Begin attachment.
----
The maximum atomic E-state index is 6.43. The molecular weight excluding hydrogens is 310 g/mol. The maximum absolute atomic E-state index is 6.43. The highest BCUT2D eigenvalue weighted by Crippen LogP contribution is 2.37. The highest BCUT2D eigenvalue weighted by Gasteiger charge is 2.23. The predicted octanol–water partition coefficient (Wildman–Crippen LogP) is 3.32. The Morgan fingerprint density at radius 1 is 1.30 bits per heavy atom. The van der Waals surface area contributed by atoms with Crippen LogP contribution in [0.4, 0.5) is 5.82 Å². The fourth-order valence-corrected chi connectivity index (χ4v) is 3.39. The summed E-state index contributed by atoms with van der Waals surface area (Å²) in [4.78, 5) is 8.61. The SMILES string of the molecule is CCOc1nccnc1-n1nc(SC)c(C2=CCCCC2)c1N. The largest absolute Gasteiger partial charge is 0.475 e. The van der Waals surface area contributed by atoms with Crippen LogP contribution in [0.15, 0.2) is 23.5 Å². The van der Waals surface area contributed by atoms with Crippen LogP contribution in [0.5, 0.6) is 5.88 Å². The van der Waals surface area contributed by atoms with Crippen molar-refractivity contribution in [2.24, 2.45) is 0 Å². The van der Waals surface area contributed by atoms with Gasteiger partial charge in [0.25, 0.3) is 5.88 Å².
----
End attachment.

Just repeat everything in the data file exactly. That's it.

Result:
The maximum atomic E-state index is 6.43. The molecular weight excluding hydrogens is 310 g/mol. The maximum absolute atomic E-state index is 6.43. The highest BCUT2D eigenvalue weighted by Crippen LogP contribution is 2.37. The highest BCUT2D eigenvalue weighted by Gasteiger charge is 2.23. The predicted octanol–water partition coefficient (Wildman–Crippen LogP) is 3.32. The Morgan fingerprint density at radius 1 is 1.30 bits per heavy atom. The van der Waals surface area contributed by atoms with Crippen LogP contribution in [0.4, 0.5) is 5.82 Å². The fourth-order valence-corrected chi connectivity index (χ4v) is 3.39. The summed E-state index contributed by atoms with van der Waals surface area (Å²) in [4.78, 5) is 8.61. The SMILES string of the molecule is CCOc1nccnc1-n1nc(SC)c(C2=CCCCC2)c1N. The largest absolute Gasteiger partial charge is 0.475 e. The van der Waals surface area contributed by atoms with Crippen LogP contribution in [0.15, 0.2) is 23.5 Å². The van der Waals surface area contributed by atoms with Crippen LogP contribution in [0.5, 0.6) is 5.88 Å². The van der Waals surface area contributed by atoms with Crippen molar-refractivity contribution in [2.24, 2.45) is 0 Å². The van der Waals surface area contributed by atoms with Gasteiger partial charge in [0.25, 0.3) is 5.88 Å².